You see, at this point in my life, I know beyond the shadow of a doubt that blood and biology mean shit when it comes to who a person’s family is. The woman and man who raised me will always be Mom & Dad, Mumsy & Papi, or Aged Ps when we’ve been watching A&E’s adaptation of Great Expectations. My nieces and I don’t share a helix of DNA, but I swear that they get their affinity for tacky silky swag from me. No offense to the Duggers, but yes, offense to the Duggers, when I say that families are not built on a couple’s ability to reproduce ad infinitum but on the love, time, physical and emotional care, and good humor they supply to each other and any children they might have. Some families don’t even have a couple, but instead may be a group of friends or housemates who love and support each other.

One of my friends, who has two adopted sons, recently traveled to the place of one of her kids’ birth: Vietnam. Her reflections on this experience have inspired me to reflect on my (lack of) experience. I have often talked with my mom about the possibility of visiting Korea, something we never did when I was a child, due partly to a lack of funds. It wasn’t until about a year ago that I realized why as an adult I have not visited Korea, since I have had many opportunities to do so. “I always figured your lack of interest meant you resented Korea and your biological mother, so I didn’t push it,” Mum said as we talked over the phone while I was up ridiculously late in Scotland and she was up ridiculously early in Arizona.

Resentment? How could I resent a place or a person who in essence created me? How could I resent something I have never known? And therein lies the real reason I have never returned to the place of my birth. Korea really is just another place in the world–a beautiful, interesting place, but still just a place–with dirt and mountains and skylines. And what if when visiting Korea I found that I didn’t love it? What if it couldn’t make me fall in love with it like Jerusalem, or enchant me like Atlanta? What if I couldn’t eat myself sick on falafel from its street vendors like in Bethlehem, or wander its streets till dawn like I could in Rome? What if Korea just isn’t my place?  How could going there ever be considered going back?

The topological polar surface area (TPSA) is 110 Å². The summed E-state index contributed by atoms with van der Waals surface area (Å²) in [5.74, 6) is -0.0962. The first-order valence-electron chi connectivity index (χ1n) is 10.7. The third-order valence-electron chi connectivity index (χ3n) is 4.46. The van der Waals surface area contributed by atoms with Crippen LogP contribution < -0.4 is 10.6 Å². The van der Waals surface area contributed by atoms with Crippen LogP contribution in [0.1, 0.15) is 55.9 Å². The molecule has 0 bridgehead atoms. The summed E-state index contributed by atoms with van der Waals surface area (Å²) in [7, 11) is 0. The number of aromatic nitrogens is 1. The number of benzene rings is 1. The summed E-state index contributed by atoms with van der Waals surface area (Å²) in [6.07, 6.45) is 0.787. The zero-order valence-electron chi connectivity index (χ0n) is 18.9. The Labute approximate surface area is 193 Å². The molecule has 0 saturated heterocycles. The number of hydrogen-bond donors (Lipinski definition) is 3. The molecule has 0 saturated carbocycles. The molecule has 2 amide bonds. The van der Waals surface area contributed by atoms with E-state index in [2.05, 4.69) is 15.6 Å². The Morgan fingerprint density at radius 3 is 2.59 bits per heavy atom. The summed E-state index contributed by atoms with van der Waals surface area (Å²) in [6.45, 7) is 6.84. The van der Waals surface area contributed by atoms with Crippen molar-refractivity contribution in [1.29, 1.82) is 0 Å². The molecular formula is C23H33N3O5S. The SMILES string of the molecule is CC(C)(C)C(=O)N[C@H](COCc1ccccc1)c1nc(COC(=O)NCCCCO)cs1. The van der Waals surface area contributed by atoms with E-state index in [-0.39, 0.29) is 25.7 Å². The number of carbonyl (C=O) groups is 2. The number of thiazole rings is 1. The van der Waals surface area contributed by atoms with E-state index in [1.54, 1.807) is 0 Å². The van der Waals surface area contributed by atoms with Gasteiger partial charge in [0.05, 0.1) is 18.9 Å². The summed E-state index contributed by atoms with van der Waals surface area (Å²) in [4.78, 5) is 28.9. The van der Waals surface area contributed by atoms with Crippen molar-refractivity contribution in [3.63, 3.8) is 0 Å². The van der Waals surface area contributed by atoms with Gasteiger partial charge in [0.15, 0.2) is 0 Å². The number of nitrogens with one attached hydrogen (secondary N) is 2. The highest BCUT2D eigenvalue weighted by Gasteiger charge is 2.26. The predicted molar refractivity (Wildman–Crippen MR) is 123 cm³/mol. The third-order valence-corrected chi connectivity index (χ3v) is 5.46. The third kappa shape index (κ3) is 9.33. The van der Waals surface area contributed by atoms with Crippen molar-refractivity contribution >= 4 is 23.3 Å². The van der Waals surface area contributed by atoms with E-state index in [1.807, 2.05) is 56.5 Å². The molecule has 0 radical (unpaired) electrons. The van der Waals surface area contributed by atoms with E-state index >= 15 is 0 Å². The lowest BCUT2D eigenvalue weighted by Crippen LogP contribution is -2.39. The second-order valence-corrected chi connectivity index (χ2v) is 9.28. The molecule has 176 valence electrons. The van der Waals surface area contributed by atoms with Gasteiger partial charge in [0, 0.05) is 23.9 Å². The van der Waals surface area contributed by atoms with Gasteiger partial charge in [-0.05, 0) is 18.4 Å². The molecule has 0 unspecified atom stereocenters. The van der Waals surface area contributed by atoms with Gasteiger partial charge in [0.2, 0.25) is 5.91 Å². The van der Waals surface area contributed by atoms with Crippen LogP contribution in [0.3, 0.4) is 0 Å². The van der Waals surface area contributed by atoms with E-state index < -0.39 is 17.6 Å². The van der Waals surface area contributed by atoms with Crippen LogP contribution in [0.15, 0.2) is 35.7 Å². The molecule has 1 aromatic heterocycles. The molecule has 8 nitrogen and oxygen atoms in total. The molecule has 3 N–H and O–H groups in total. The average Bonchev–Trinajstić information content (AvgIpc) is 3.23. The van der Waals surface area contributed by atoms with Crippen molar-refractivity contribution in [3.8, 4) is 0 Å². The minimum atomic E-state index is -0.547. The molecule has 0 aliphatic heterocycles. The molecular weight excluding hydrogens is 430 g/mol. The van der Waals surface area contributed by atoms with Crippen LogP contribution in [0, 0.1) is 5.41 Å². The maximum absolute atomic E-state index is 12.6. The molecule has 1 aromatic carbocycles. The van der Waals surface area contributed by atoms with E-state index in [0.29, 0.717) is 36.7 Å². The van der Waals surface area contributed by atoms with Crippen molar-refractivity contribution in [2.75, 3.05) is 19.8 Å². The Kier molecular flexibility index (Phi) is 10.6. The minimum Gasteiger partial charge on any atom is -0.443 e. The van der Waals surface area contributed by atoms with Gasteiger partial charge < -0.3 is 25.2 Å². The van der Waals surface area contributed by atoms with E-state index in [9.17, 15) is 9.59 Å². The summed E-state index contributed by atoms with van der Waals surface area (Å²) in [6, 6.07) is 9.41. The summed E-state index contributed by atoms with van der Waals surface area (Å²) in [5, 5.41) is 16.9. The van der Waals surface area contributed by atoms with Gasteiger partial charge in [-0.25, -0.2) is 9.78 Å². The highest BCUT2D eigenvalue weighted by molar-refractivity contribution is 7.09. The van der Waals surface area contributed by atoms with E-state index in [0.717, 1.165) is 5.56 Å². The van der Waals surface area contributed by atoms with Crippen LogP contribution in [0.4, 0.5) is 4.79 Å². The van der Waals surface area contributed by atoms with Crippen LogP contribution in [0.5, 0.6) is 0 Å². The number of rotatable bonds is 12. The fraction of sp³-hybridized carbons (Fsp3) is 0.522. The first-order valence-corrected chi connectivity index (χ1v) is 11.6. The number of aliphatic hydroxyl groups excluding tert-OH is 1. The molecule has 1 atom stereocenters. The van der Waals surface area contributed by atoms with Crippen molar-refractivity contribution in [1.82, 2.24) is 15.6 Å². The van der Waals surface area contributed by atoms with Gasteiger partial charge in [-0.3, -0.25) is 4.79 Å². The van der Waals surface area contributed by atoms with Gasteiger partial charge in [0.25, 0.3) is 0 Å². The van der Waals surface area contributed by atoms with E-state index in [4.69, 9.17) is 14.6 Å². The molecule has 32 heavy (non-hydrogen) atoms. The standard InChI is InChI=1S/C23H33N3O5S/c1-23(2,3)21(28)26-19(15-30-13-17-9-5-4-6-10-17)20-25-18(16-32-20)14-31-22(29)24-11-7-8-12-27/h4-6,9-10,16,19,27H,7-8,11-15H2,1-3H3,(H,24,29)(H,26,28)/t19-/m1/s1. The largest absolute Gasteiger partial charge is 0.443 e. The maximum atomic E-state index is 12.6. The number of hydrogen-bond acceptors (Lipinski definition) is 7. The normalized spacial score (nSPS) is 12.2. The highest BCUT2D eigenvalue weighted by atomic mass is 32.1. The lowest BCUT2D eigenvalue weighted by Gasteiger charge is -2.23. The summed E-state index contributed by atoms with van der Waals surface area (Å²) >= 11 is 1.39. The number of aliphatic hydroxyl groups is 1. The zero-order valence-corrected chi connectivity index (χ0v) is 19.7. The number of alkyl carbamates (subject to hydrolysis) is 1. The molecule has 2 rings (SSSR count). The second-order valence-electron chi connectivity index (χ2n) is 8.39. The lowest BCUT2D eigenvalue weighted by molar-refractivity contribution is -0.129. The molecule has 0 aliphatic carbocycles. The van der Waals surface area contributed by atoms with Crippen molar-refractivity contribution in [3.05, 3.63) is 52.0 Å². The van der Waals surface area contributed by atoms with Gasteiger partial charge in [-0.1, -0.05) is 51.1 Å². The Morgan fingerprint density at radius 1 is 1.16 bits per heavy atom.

We all have a place, or a few places, where we feel at home or most alive. Maybe a particular house where we grew up, like in Miranda Lambert’s song “The House that Built Me.” This place could be an entire state or a mountain range or a coastline. It might not be where we would choose to go on vacation, but it’s a place we can always return to. I wish I could claim an exotic location as home, or that going back to Arizona for a woman who is not white weren’t obnoxious these days, but I don’t have that luxury. Instead I do have the luxury of a family waiting for me on the other side of security, whether I’m returning from another continent or visiting from my home in Oregon: a sister who texts me inappropriate jokes, a brother who doesn’t make fun of me when I stumble through Spanish conjugations, another brother takes all my trash talk and dishes it back with class, and parents who send me into minor anxiety attacks by calling late at night without leaving voicemail messages. So when TSA agents, like other strangers, assume I’m just passing through or have somewhere else to go back to, I look for my cluster of white kin and reply, “Nope. Sorry. I’m already home.”